7. Haha! It's funny you mention the drive thru at Sonic because I usually use it so that I don't feel obligated to tip...but then yesterday there was a long line and a carhop actually brought my food out to me while I was waiting in line, I had no cash to use as a tip so I grabbed the food and whipped out of line, hoping the girl wasn't mad bc I didn't tip, lol!

  8. Yep, there is an app. Search EZ Tip calculator. It's fabulous.

  9. I always tip 20% so I don't have to think about it...$2 for ever $10 I spend and I round up.

  10. I use an app called the Tip Calculator. It's free on my iPhone. It allows you to adjust the tip for excellent or crummy service, and even has a place for you to figure it out if you're splitting the bill with other people. It's simple and I love it! (My Hubsters is a math teacher and loves figuring the tip on his own - but I can't do it!)

  11. My brain is not math-enabled so I have to figure things differently, too. I always figure 10%, which is relatively easy since you just move a decimal. So if the bill is $26.14 then 10% would be $2.61. THEN I decide whether I want to double the $2.61 for 20% or if I want to add just half for 15%. It works better in my brain than figuring what 20% is. I do this in clothing stores, too. If it's 30% off of $24.00 and I know that $2.40 is 10% then I just triple that. I do a LOT of rounding off.

  12. According to a friend of ours who carhops at Sonic you are supposed to tip. :) Now for the shopping percentage problem. When you are shopping you most likely have your phone with you which has a handy dandy calculator. Now let's say that the price is 30% off that means that you will be paying 70% of the price. So take out your calculator type in the price on the tag and then multiply it by .70(because 70% is what you are actually paying). Example: 24.99 (tag price) * .70 (percentage of the price you are paying)= 17.49 (price you will pay)
    Hope that helps

  13. There IS an app for that! It's called the tipping calculator and it's FREE! It's a life saver!

  14. as a math person, but even knowing my husband who is not a math person, i have a hard time wrapping my mind around the concept of an educated person not undersanding tipping/percentages.

    lauren & eddie's comment was spot on and so easy to understand and apply (imho)...i think that this topic even easier to understand than how to use email :). however, it sounds like you are not alone! i just can't fathom how if someone doesn't understand this then what about more complex finance/math subjects like closing costs of buying a house, investing for retirement/kids college, doing taxes, etc.

    i guess that is part of how God made us all different with our own strengths :).

  15. I asked a girl I worked w/ who use to work at Sonic and she said they are paid min wage so they dont expect it, but it makes their day. I always try to tip a dollar.

    I am TERRIBLE with percentages too. I always ask my fiance about sales when we are shopping. What saves me in tipping is I worked in restaurants since I was 16 and I just think about what I would of wanted if I was working. Here is my way of thinking about it 20% of $50 is $10 so work from there. And I tip $5 on a bill of $20ish, $6 for $30ish and so on.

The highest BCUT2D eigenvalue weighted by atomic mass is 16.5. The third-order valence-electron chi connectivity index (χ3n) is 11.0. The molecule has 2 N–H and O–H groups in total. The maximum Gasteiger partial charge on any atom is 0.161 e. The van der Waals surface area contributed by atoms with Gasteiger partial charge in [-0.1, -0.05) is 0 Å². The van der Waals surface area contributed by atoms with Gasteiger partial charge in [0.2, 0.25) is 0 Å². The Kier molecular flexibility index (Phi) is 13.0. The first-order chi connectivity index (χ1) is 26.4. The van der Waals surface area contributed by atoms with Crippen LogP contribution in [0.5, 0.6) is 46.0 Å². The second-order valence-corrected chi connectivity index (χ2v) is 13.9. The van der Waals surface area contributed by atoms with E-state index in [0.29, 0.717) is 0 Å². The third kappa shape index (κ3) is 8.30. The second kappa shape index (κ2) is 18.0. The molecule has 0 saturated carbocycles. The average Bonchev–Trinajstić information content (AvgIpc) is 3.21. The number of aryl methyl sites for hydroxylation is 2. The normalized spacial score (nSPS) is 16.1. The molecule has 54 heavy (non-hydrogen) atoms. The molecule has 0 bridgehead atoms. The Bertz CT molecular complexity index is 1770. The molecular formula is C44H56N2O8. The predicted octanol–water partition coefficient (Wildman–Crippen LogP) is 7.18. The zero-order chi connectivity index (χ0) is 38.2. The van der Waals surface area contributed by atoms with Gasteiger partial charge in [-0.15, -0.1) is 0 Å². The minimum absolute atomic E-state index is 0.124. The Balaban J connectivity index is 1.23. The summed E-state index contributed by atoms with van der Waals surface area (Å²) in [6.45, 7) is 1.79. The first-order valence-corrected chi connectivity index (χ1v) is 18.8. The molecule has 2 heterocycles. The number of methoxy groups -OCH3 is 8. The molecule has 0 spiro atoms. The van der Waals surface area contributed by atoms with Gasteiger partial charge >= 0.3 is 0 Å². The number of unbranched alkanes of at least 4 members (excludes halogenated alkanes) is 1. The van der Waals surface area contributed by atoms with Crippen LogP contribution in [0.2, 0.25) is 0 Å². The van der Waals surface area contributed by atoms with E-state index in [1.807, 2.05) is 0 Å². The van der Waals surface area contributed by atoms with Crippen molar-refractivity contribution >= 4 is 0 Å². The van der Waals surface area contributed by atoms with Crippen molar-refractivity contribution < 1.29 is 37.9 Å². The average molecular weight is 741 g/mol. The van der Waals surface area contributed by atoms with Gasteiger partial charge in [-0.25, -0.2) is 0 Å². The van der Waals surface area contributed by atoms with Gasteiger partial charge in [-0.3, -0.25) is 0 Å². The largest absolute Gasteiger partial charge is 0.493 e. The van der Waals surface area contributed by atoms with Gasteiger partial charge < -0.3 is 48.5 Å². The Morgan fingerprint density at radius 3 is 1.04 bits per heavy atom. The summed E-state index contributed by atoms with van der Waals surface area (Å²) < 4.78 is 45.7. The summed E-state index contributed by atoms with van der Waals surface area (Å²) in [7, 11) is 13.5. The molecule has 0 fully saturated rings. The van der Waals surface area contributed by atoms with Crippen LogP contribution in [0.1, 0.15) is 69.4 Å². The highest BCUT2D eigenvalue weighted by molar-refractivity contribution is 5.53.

16. Oh, man! I am the SAME WAY! I can calculate 10 % of something...other than that...forget about it! Why do tips need to be 20%??? Ugh.

    I'm like you, if I have the cash, I give it away. If I don't, I hunker. I also think different companies have different policies on gratuity. I tried to tip Best Buy delivery guys once and they couldn't accept it. When I lived in Virginia, the grocery store I shopped at wouldn't let their sackers accept tips either. And they wouldn't take no for an answer about taking your groceries out! Most of the time I try and carry my own groceries out so that I don't have to deal with the tip dilemma.

    Hair people, yes! Always. And nail people. Sonic? If they are bringing me an ice water, no. If they are bringing me a big order, yep!

  17. I use the tip calculator on my phone. Haha.

  18. There is an app for that. Joey has it, but I am not sure what it is called.

    As far as restaurant tipping - here's the easy way: I bet you can figure out 10%, right? (i.e. bill=$26.50, 10% =$2.65, just move the decimal and drop the last number) Once you figure out 10%, just double it for a 20% tip. (i.e. - $2.65 +2.65 = $5.30) In this case, I would round down to $5.00 because 20% is higher than the norm of 18% and most wait staff don't like bothering with change. That's how I do it. Good luck!

  19. Add me to the "figure 10% first" crowd. My husband is really bad at figuring it out too so I always do it for him. I have a hard time tipping at places like Starbucks or Sonic because I rarely have cash on me. But I will usually drop a dollar if I have one handy. I feel awful because we just did a big cross country move and we did use movers to pack our stuff and move it... and I guess I didn't tip anyone. How awful! I guess it just didn't occur to me. It was a pretty stressful event. But I did offer them food (they declined) and some Ale-8 (they happily accepted and asked where they could buy some). Oh, the Ale-8 is a soft drink, for you non-Kentuckians. :D